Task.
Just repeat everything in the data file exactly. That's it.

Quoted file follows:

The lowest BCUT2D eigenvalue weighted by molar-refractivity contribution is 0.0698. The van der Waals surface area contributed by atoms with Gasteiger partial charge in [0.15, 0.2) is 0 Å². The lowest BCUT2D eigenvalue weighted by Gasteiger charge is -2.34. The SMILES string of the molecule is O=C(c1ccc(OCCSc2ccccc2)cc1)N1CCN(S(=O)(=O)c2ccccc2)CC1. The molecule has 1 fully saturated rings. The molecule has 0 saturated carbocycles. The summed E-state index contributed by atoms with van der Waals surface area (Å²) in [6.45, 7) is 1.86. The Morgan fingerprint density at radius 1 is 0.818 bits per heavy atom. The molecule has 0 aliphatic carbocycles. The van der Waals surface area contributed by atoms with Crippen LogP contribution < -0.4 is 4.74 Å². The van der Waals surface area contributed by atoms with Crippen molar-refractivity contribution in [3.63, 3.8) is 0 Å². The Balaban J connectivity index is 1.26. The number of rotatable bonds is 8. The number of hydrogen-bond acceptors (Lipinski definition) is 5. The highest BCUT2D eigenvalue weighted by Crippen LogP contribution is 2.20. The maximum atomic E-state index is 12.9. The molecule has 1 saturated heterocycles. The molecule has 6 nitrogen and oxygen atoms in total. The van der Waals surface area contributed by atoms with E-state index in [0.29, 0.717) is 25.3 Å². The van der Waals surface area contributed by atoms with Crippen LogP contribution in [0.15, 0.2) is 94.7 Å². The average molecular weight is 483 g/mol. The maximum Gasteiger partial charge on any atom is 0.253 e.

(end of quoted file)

The lowest BCUT2D eigenvalue weighted by molar-refractivity contribution is 0.0698. The van der Waals surface area contributed by atoms with Gasteiger partial charge in [0.15, 0.2) is 0 Å². The lowest BCUT2D eigenvalue weighted by Gasteiger charge is -2.34. The SMILES string of the molecule is O=C(c1ccc(OCCSc2ccccc2)cc1)N1CCN(S(=O)(=O)c2ccccc2)CC1. The molecule has 1 fully saturated rings. The molecule has 0 saturated carbocycles. The summed E-state index contributed by atoms with van der Waals surface area (Å²) in [6.45, 7) is 1.86. The Morgan fingerprint density at radius 1 is 0.818 bits per heavy atom. The molecule has 0 aliphatic carbocycles. The van der Waals surface area contributed by atoms with Crippen LogP contribution < -0.4 is 4.74 Å². The van der Waals surface area contributed by atoms with Crippen molar-refractivity contribution in [3.63, 3.8) is 0 Å². The Balaban J connectivity index is 1.26. The number of rotatable bonds is 8. The number of hydrogen-bond acceptors (Lipinski definition) is 5. The highest BCUT2D eigenvalue weighted by Crippen LogP contribution is 2.20. The maximum atomic E-state index is 12.9. The molecule has 1 saturated heterocycles. The molecule has 6 nitrogen and oxygen atoms in total. The van der Waals surface area contributed by atoms with E-state index in [0.29, 0.717) is 25.3 Å². The van der Waals surface area contributed by atoms with Crippen LogP contribution in [0.15, 0.2) is 94.7 Å². The average molecular weight is 483 g/mol. The maximum Gasteiger partial charge on any atom is 0.253 e.